asked the Prime Minister whether his attention has been called to the statement by the Lord High Chancellor that he would be surprised if the recent appointment of the hon. and learned Member for Upton (Sir E. Wild) had not been accompanied by a condition that he should resign his seat in this House either immediately or in the near future; and whether such condition was in fact made when the appointment was sanctioned?
Mr. CHAMBERLAIN (Leader of the House):
I am informed by the Lord Chancellor that the position is as follows:
The Lord Chancellor makes appointments where vacancies occur in the minor judicial offices in the City of London. The appointment of Recorder is in the hands of the Court of Aldermen, subject to the assent of His Majesty. It has been the practice for successive Lord Chancellors to impose upon those whom they appoint the condition that they should neither continue to be nor become Members of Parliament. The late Recorder never stood for or sat in Parliament after his appointment to that office 22 years ago.
A Recorder appointed under the Municipal Corporations Acts has, ever since 1835, been precluded from serving in Parliament for the borough for which he is Recorder. The Recorder of the City of London holds by far the most important judicial office in the City. The Central Criminal Court is in almost continuous session, and the Recorder tries in any year more criminal cases than any one High Court Judge, while, when sitting in the Mayor's Court he exercises civil jurisdiction which is unlimited in amount. The constituency for which the present Recorder sits is within the area of the jurisdiction of the Criminal Court in which he sits.
The Lord Chancellor would feel great surprise if the Corporation, in filling this high office, contemplated that the Judge so appointed would remain for any considerable length of time in the House of Commons.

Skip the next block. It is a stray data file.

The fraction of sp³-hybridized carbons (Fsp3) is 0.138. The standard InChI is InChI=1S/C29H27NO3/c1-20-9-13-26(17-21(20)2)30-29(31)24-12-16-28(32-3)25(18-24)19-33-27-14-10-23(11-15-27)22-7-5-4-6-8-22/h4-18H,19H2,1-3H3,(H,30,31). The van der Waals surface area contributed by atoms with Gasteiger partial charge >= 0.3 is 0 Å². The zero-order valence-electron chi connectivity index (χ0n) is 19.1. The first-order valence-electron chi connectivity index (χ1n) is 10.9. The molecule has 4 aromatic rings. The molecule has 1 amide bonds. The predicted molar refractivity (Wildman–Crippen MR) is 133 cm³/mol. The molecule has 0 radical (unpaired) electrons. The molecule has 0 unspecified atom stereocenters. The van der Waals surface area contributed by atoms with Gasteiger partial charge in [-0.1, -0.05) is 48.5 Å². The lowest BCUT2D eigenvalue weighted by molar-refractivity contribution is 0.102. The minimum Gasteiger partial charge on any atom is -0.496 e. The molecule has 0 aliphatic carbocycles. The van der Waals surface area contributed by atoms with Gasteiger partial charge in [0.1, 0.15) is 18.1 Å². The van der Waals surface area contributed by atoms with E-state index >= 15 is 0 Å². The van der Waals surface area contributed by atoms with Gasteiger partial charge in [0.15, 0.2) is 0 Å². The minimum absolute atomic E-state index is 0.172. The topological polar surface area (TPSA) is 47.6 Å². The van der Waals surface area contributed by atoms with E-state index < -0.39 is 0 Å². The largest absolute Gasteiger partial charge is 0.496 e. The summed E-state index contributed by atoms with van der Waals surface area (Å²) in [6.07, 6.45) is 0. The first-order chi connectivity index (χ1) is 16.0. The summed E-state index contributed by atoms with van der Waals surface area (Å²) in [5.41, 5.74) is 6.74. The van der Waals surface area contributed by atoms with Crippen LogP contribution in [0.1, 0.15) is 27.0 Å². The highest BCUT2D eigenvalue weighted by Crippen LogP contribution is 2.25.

The Lord Chancellor thinks it right to add that the matter was not present to his mind when he advised His Majesty to approve the exercise by the present Recorder of judicial functions, or he would have thought it proper to raise the matter then. He is placing himself in communication with the Corporation and the Recorder, and does not anticipate that any serious disagreement upon the matter of policy involved is likely to arise.
I do not see my hon. and learned Friend the Recorder at present in the House, and I regret that this material has come into my hands too late to advise him beforehand that I was going to give an answer of that character, so that he could be present.
Is my right hon. Friend not aware that on two occasions in the latter part of last century— one, I think, from 1880 to 1890—the Recorder for the City of London was, and continued to be for many years, a Member of this House; and is it not also the case that those in the City who recommended his appointment were pleased and glad that he should continue to be a Member of this House? Sir Charles Hall was one.
Yes, I believe I had the pleasure of sitting in this House with Sir Charles Hall. The usual practice and the propriety are better stated in the language of the Lord Chancellor than in my own. I think there has been a general tightening of the practice in this respect within my lifetime.